(Here’s a promise from us, we’re always going to share exactly what’s in our product. No hiding behind natural flavors here – the photo above is some of our raw ingredients.)
Nature and flavor might be two of our favorite things, so why is this word combo stirring up such a hullabaloo? For us, it comes down to one thing really, a lack of transparency. The words “natural flavor” on an ingredient list just don’t tell the whole story.
Here’s how natural flavoring is defined in the Code of Federal Regulations:
“essential oil, oleoresin, essence or extractive, protein hydrolysate, distillate, or any product of roasting, heating or enzymolysis, which contains the flavoring constituents derived from a spice, fruit or fruit juice, vegetable or vegetable juice, edible yeast, herb, bark, bud, root, leaf or similar plant material, meat, seafood, poultry, eggs, dairy products, or fermentation products thereof, whose significant function in food is flavoring rather than nutritional” (21CFR101.22).
That seems to cover quite a lot for just two little words. The processes behind creating natural flavors are pretty broad too. Under FDA requirements, “You can use methylene chloride or hexane or chloroform to extract, and solubilize with things like propylene glycol, and add modified food starches and artificial preservatives and according to the FDA still call it a natural flavoring,” says food scientist Mary Mulry, PhD. Beyond the use of chemicals, there is no way to know how many components might be used to produce a single natural flavor.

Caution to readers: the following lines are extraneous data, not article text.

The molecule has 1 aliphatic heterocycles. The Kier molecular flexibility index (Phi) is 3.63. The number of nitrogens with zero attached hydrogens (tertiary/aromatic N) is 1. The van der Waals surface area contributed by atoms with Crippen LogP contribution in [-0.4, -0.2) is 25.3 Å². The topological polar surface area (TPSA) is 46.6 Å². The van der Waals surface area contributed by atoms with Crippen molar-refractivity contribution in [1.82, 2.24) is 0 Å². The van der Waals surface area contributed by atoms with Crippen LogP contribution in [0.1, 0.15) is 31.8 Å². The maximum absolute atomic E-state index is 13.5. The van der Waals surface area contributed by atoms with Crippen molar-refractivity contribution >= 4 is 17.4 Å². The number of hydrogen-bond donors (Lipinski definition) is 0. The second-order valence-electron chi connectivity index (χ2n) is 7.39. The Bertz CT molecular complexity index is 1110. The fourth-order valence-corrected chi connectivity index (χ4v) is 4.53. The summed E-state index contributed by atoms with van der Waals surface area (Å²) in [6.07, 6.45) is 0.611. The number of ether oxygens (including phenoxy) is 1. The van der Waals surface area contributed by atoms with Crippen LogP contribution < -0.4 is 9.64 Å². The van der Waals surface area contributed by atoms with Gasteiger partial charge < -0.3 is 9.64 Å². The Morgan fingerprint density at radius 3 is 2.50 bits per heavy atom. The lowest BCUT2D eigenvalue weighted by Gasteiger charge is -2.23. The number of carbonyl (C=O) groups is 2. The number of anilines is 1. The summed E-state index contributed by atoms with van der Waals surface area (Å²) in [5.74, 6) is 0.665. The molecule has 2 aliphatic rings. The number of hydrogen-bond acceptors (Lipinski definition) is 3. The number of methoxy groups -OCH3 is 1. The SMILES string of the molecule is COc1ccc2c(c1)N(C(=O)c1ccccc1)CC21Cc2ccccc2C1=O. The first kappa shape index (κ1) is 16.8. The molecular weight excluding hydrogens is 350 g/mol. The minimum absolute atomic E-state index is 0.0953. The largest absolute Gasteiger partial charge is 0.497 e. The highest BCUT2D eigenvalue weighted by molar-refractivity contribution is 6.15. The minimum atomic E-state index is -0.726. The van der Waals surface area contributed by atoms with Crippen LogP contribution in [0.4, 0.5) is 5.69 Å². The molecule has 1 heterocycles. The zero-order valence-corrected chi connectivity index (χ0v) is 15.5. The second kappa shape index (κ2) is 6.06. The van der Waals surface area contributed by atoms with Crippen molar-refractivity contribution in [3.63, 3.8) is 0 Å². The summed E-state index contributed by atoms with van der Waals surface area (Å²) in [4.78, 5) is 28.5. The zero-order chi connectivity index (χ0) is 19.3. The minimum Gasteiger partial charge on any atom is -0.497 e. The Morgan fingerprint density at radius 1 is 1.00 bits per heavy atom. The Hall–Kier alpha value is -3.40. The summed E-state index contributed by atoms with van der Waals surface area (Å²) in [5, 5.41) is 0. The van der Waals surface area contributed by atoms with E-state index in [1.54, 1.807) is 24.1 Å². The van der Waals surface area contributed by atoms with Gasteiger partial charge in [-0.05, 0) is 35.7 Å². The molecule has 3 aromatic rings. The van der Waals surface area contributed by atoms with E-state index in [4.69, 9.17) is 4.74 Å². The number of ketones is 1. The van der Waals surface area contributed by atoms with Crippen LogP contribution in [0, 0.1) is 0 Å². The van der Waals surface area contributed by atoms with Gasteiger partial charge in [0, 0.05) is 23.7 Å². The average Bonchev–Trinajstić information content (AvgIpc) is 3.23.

In the industry, the extra components in natural flavors (emulsifiers, solvents, preservatives etc) are called “incidental additives“. This means they don’t have to be listed on the food labels. It also means that they don’t have to be natural, for example, the synthetic solvent Propylene Glycol can be used. Propylene glycol is “generally recognized as safe” (GRAS) by the FDA, but research has documented toxic effects and allergic reactions in people with skin allergies. Europe’s use of this solvent is limited mostly to non-food uses. Butylated hydroxyanisole (BHA), a synthetic antioxidant considered “possibly carcinogenic to humans” by the International Agency for Research on Cancer, is also approved for use in natural flavors.
Maybe not all natural flavors use loads of chemicals. There’s got to be safe natural flavors out there deserving of the name. Heck, some could even be made from the very thing they taste so much like. But as things stand now it’s hard to find anything meaningful in the words “natural flavor”. We just think everyone deserves to know what’s what, so we can decide if we want it in our food.